IRS Encourages Tribal Communities to Check Out Earned Income Tax Credit
The Internal Revenue Service urges Native American taxpayers to look into the Earned Income Tax Credit (EITC) and the Child Tax Credit (CTC) to see if they qualify.
The EITC is a federal income tax credit for working people who don't earn a lot ($53,930 or less for 2017) and meet certain eligibility requirements. Because it’s a refundable credit, those who qualify and claim the credit could pay less federal tax, pay no tax or even get a tax refund. EITC can mean up to a $6,318 refund for working families with qualifying children. Workers without a qualifying child could be eligible for a smaller credit up to $510. On average, EITC adds an additional $2,445 to refunds.
The IRS has identified American Indian communities as a group of workers at risk for overlooking this important credit. There are many reasons qualified individuals and families do not claim the EITC. They may think they are ineligible, not know about the credit or worry about paying for tax preparation services. To get the credit, individuals must file a tax return, even if they do not owe any tax or are not required to file. Qualified taxpayers should consider claiming the EITC by filing electronically, whether through a qualified tax professional; using free community tax help sites; or doing it themselves with IRS Free File.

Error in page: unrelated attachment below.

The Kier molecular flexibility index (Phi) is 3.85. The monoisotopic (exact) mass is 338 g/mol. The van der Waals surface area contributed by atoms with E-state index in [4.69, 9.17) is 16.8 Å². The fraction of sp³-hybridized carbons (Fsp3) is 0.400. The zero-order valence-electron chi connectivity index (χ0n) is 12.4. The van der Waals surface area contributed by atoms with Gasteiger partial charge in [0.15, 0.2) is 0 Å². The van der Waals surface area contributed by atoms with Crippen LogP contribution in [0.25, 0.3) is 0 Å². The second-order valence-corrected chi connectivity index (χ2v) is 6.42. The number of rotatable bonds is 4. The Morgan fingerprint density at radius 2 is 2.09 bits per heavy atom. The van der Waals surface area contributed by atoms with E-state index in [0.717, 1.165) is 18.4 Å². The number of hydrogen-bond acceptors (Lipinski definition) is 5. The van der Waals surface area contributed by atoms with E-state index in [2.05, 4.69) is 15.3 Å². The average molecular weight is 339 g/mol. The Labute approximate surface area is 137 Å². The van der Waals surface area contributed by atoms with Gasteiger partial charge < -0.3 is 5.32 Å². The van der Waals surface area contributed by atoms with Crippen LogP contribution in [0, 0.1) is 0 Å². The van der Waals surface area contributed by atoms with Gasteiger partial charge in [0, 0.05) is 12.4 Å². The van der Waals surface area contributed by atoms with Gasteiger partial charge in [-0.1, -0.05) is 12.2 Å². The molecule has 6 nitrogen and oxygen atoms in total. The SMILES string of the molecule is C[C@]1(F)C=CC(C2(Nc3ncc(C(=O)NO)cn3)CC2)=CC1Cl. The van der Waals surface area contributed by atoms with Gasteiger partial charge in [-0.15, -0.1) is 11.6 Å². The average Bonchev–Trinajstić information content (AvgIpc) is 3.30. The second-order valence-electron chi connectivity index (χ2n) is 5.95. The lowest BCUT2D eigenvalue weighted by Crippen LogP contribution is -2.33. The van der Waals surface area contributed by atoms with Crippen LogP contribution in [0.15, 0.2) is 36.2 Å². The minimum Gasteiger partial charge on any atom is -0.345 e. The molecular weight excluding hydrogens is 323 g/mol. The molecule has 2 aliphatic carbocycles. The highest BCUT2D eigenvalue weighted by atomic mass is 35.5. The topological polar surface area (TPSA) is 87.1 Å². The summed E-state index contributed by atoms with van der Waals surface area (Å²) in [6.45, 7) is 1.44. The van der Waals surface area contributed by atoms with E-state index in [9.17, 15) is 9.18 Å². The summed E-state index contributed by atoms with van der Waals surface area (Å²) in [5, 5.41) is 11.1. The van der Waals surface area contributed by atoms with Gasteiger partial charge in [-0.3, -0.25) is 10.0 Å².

To qualify for EITC, the taxpayer must meet basic rules and have earned income from employment, being self-employed or running a business. This includes home-based businesses and work in the service, construction and agriculture industries. Eligibility also depends on family size, but single workers without a qualifying child who earn less than $15,010 may qualify for a smaller credit. Also, certain disability payments may qualify as earned income for EITC purposes. The IRS recommends using the EITC Assistant on IRS.gov, available in English and Spanish, to determine eligibility and estimate the amount of the credit.
Many EITC filers will get their refunds later this year than in past years. That’s because by federal law, the IRS cannot issue refunds for tax returns that claim the EITC or the Additional Child Tax Credit (ACTC) before mid-February. The IRS expects the earliest EITC/ACTC related refunds to be available in taxpayer bank accounts or on debit cards starting on Feb. 27, 2018, if they chose direct deposit and there are no other issues with the tax return. Even so, taxpayers claiming the EITC or ACTC should file as soon as they have all the documents they need to prepare a complete and accurate return.
Alfredo Gaxiola has worked on numerous IRS problem cases and has successfully settled with the IRS to release liens on houses, bank accounts and wages and, if needed, setting a payment installment plan that is not burdensome for the client. He has conducted appeals before the U.S. Tax Court and obtained favorable resolutions in reducing the tax debt of his clients. Mr. Gaxiola served as Treasurer of Camara de Empresarios Latinos, one of the largest and strongest Hispanic organizations in the city of Houston. He has conducted financial and accounting seminars for the Houston Small Business Development Corporation, as well.
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